The Ohio State Trapshoot – going strong and getting better

by Larry S. Moore

The Ohio State Trapshoot just completed the 125th annual state shoot and the sixth year at the Cardinal Center grounds near Marengo, Ohio. The previous grounds were in Vandalia until they were constricted by the City of Dayton for the never quite profitable airport expansion. Dayton's greed and ultimate loss has turned out to be a boon for the shooting sports in Ohio.

The Ohio State Trapshooting Association (OSTA) and Cardinal Center continue to expand the competitive shooting program and events. There are now sporting clays and archery courses available at the grounds. The campground, which includes a recreation center and fishing pond, has expanded to over 500 sites. There are fishing derbies for the kids throughout the week. If shooting American style trap isn't enough of a challenge, shooters can try breaking the even swifter target from the Olympic style bunker traps. The Scholastic Clay Target Program (SCTP) for youth shot on Monday with teams competing for the opportunity to represent Ohio at the Grand American Trapshoot in August.

OSTA President Brad Dysinger, a Hall of Fame trap shooter notes, "The Ohio State Shoot is now the second largest trapshooting event in the country, second only to the Grand American.

"We had a very busy week and good shoot this year. There were over 1700 individuals who shot different events. Shooters were from 39 states and two Canadian provinces. However, 54% of our shooters are from Ohio. With 52 trap ranges, the Cardinal Shooting Center is a place for shooters to have fun, shoot and hang out. Spectators can watch the top shooters, visit the new OSTA Trapshooting Museum and Hall of Fame or cruise the more than 70 shooting sports vendors on the grounds. There are vendor buildings which have been added this year."

The celebrity shooters were (l to r) Jeff Pike Columbus hospital;
Vicki Mountz, Ohio Division of Wildlife; Dan Armitage, Buckeye Sportsman radio show;
Larry Moore, BFA; Jim Beasley, Tilden Trophies; Dave Butz former Washington Redskin;
Nora Ross Hall of Fame shooter; and Galen Cisco Ohio State University football and
baseball star. Nora Ross was the first place shooter; Jim Beasley took second place
and Larry Moore finished third in the group.

A new event this year was the Shoot for a Cure which raised over $3000 for breast cancer research. Shooters entered the event and shot for charity and fun. Each entry included a ticket for various prize drawings from the many donated items. White Flyer provided special pink clay targets and Federal Ammunition provided the pink shotgun shells for the shooter. The "Guardian of the Ribbon" organization had their pink fire truck on display. The truck, which was donated by the Port William Fire Department, is covered with signatures and inspirational messages from breast cancer survivors. The event concluded with a "celebrity shoot" which included outdoor writers, radio show hosts and noted shooters. Additionally Dave Butz, former Washington Redskin player and current NRA Board Member was there. Butz is nationally recognized as a shooter and promoter of the shooting sports. Additionally, Galen Cisco who played football and baseball at OSU before going on to a successful career in major league baseball as both a player and coach participated.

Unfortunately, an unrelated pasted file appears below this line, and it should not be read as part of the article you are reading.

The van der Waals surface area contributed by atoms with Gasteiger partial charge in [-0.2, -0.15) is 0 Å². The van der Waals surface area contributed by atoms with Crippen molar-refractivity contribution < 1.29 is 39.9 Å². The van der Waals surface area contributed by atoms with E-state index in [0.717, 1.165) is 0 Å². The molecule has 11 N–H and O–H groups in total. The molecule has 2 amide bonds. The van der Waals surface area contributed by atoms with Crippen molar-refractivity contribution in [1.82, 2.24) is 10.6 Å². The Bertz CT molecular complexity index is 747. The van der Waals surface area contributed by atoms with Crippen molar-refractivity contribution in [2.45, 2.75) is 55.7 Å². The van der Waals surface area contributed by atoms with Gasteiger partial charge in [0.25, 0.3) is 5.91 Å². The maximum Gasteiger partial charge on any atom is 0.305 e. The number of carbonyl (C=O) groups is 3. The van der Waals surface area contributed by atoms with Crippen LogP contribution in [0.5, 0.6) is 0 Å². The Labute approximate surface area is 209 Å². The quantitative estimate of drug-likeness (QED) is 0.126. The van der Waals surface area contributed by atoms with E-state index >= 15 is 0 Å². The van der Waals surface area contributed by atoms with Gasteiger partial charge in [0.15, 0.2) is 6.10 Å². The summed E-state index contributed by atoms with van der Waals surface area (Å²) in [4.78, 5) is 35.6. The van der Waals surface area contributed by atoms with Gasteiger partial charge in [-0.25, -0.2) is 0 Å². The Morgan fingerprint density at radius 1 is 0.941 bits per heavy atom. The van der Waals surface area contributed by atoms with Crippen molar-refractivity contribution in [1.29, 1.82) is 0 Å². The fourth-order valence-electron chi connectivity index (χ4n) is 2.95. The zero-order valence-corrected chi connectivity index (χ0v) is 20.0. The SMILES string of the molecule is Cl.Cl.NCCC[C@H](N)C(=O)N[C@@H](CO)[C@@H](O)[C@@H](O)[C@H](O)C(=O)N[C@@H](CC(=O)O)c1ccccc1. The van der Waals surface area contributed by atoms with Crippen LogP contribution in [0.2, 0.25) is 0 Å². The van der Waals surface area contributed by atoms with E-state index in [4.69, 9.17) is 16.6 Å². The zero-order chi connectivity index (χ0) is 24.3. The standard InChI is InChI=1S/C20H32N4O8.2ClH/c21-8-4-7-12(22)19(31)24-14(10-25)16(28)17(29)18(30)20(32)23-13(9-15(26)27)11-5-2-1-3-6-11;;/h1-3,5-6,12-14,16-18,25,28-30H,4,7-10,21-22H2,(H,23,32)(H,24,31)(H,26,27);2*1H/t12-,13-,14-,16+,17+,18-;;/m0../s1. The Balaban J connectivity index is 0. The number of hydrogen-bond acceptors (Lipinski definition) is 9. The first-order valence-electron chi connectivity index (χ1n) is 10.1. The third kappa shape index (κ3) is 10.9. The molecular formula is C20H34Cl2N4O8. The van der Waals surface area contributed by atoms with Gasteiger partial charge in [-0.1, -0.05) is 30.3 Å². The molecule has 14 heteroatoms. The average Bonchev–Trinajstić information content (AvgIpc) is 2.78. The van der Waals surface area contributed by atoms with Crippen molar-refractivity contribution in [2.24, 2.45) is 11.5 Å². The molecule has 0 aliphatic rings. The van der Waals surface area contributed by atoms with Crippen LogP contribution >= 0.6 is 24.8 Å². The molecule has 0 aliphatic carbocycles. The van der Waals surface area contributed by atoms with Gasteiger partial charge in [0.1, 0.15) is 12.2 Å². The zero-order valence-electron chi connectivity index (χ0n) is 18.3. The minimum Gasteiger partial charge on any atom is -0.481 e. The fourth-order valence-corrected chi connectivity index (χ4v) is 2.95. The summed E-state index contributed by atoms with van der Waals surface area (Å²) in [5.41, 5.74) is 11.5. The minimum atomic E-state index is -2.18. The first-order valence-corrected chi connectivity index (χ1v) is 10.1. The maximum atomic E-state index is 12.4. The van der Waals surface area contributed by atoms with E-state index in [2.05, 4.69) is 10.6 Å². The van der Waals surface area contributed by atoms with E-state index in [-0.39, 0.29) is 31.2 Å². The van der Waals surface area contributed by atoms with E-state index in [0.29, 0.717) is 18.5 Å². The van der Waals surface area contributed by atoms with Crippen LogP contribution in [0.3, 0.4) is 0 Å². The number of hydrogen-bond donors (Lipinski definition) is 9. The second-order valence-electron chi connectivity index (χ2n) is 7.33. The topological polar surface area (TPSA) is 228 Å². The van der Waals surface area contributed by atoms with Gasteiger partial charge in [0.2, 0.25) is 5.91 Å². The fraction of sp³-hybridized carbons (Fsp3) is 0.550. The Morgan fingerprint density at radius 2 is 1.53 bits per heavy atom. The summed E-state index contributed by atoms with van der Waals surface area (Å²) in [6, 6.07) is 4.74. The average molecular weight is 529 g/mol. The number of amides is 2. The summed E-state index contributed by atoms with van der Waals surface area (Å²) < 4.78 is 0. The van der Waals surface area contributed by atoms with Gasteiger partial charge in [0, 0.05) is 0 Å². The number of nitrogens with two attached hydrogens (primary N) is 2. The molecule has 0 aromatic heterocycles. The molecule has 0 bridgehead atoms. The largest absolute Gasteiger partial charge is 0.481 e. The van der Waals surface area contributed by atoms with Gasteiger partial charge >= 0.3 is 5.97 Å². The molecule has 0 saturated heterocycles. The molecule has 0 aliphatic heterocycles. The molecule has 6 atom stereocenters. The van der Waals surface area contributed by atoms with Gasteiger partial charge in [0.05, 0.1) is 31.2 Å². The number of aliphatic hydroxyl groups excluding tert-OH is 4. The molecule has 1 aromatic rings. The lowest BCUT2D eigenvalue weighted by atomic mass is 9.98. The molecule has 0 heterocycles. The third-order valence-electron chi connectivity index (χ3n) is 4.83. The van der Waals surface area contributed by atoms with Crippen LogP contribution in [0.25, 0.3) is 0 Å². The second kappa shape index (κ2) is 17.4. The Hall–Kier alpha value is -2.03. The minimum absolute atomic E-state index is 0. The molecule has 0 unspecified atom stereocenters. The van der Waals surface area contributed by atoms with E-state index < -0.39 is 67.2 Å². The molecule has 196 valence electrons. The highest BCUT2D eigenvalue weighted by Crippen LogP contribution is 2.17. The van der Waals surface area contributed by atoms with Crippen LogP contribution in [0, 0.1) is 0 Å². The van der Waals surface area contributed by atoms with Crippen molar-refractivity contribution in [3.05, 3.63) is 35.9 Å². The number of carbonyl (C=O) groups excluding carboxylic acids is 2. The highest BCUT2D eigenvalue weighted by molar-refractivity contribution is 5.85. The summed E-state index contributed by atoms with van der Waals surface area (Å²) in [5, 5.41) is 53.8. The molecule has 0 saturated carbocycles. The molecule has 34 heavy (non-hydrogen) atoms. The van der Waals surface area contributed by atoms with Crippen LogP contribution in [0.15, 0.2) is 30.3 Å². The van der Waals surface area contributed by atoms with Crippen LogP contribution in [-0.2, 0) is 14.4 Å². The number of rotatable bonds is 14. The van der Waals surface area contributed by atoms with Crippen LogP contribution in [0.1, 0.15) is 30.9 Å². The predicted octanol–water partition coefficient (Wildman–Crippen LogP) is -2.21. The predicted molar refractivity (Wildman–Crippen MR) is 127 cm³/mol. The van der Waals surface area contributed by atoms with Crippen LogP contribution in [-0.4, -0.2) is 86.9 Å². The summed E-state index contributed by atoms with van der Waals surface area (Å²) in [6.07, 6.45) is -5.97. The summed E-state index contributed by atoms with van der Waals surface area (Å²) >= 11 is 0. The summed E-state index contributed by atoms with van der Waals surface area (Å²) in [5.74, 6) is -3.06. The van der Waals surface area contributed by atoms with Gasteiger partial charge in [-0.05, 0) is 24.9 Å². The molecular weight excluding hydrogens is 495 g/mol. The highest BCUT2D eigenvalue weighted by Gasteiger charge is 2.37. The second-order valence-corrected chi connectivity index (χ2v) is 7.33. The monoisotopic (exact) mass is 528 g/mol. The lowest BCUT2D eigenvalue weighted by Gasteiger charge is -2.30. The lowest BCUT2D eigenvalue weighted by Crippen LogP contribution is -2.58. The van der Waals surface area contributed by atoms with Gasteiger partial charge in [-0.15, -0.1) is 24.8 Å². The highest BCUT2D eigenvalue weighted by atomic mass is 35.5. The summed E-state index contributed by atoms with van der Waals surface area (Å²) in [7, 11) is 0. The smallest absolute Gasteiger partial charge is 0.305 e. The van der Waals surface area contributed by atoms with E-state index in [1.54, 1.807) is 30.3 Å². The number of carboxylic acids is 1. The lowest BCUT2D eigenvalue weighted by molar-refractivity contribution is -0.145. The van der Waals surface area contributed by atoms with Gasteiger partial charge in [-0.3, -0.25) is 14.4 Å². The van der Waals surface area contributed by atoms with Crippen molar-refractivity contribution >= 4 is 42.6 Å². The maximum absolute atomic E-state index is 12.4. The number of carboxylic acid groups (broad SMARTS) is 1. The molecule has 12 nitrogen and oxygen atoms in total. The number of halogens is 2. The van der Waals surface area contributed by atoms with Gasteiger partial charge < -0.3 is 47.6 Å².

Dave Butz noted, "This is a fun thing to get people out to the event and shooting. It spreads the word about a good cause. There are a tremendous amount of charity shooting events where millions of dollars are raised. Many people don't ever hear about the generosity of the shooters."

Galen Cisco echoed those comments. "This is one of the very nice things you get invited to do after retirement. It's wonderful to be here and contribute to the effort. I'm a long time hunter but I've not shot much trap. I still enjoy hunting."

Perhaps capturing the emotion of the event was All-American Trap Shooter Nora Ross, who is the youngest person ever inducted into the Trap Shooting Hall of Fame. Ross, who won the celebrity shoot with a perfect score, explained the importance, "A lot of people may not know but I've had breast cancer in 1992 and again in 1997. I feel very privileged to be here. I'm thankful to be here every day. Shooting the event was something I needed to do to show people you can have an active life after breast cancer. I am currently in remission."

I was honored to participate in the event as a shooter and outdoor writer. I know many people, including family and close friends, who are breast cancer survivors or currently undergoing treatment for breast cancer. I was thrilled to participate in the inaugural event and give something to this important cause.

Trapshooting is strong in Ohio. There are numerous quality events from clubs like the local Greene County Fish and Game Association. The Cardinal Center is a premier shooting facility. Shooters are fortunate to have a facility of this caliber in Ohio. Whether simply camping or participating in some form of the shooting sports, the Cardinal Center offers a fabulous opportunity to get to a range. The OSTA operates a very large and exceptionally well run event each year with the Ohio State Trapshoot. Check out trapshooting and have a blast!

Outdoor writer and hunter education instructor Larry S. Moore is a long-time volunteer leader for Buckeye Firearms Association and winner of the 2005 USSA Patriot Award, the 2007 League of Ohio Sportsmen/Ohio Wildlife Federation Hunter Educator of the Year and the 2010 National Wild Turkey Federation/ Women in the Outdoors Hunter Education Instructor of the Year.

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